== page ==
- “This amiable woman was entirely innocent of the crimes of which she was accused, of which her beauty, her elegance, her sprightliness, were sufficient proofs” (Jane Austen, 1791 – she was 16 at the time)
- [Anne] “artfully kept her lover in suspense, but tempered her resistance with so many blandishments, that his hopes, though repeatedly disappointed were never totally extinguished” (John Lingaard, 1820)
- “She had employed no artifice to obtain pre-eminence in the king’s regard…and rejected his passion with disdain til it assumed the character of honourable love” (Elizabeth Benger, 1821, whose book was the first to really analyse the interplay of gender in her affair, recognising that Anne by the end became a threat to Henry, which encouraged his attraction to the much more pliant Jane Seymour)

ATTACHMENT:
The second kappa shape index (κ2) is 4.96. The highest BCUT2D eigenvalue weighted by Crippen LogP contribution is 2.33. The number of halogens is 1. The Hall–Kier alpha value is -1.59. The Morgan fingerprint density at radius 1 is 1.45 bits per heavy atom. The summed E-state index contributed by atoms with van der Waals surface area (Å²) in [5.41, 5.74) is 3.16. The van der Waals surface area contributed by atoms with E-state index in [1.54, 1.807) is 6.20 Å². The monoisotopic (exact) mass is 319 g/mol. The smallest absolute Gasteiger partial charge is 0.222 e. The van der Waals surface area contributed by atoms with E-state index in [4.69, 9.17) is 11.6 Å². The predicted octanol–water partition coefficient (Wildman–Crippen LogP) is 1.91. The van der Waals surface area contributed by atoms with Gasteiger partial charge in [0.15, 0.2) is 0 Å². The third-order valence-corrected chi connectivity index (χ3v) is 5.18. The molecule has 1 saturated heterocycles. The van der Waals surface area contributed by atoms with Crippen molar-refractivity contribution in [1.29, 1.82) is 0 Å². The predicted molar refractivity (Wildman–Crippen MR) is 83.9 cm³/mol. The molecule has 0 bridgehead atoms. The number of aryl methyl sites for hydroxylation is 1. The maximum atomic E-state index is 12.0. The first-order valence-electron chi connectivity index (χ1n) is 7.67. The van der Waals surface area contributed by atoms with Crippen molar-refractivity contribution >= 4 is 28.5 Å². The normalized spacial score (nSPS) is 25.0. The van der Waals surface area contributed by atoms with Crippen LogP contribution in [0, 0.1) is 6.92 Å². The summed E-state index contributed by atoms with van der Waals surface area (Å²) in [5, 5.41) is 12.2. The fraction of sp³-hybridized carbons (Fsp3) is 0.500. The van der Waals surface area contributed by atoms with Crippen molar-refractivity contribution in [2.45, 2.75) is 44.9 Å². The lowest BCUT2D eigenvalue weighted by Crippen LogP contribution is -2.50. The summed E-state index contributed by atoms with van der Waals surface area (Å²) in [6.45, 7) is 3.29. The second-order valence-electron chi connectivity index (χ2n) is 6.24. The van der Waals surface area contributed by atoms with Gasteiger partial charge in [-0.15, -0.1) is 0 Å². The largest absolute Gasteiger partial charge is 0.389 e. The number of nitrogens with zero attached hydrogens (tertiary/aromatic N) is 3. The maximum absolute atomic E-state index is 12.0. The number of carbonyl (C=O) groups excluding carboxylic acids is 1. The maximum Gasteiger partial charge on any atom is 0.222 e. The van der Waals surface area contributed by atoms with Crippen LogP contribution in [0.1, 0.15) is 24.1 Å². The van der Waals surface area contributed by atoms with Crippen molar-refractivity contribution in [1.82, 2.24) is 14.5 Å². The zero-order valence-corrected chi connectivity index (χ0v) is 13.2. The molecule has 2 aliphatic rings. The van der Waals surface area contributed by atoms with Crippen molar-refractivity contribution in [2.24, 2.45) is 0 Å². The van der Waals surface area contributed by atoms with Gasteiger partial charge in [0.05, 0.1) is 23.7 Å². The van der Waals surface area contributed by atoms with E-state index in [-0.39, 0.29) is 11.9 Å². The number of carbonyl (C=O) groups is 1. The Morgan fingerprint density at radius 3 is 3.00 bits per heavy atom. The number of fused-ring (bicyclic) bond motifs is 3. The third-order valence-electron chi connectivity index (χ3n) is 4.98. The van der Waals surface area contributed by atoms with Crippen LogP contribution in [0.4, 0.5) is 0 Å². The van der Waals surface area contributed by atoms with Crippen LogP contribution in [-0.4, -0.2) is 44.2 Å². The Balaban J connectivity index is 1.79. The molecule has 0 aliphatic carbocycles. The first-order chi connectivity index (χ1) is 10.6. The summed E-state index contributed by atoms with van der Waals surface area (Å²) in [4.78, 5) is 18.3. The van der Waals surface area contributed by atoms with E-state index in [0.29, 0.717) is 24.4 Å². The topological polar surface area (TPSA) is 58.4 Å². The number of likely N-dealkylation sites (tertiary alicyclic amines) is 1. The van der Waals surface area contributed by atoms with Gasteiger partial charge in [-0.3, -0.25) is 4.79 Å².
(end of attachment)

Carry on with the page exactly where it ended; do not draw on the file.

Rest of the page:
- “I told you Anne Boleyn was very young and beautiful. She was also clever and pleasant, and I believe very good. But the King and some of his wicked friends pretended that she had done several bad things, and, as Henry had become very cruel as well as changeable, he ordered poor Anne’s head to be cut off” (Maria Callcott, 1835, in a children’s book)
- “[Anne] Took the first steps towards the scaffold and prepared herself for a doom which full exemplified that warning those who sow the whirlwind must expect to reap the storm” (Agnes Strickland, before 1874, chin wobbling Victorian history)
- “Anne Boleyn was showing herself very worthy of the fate which afterward befell her” (Charles Dickens, 1854)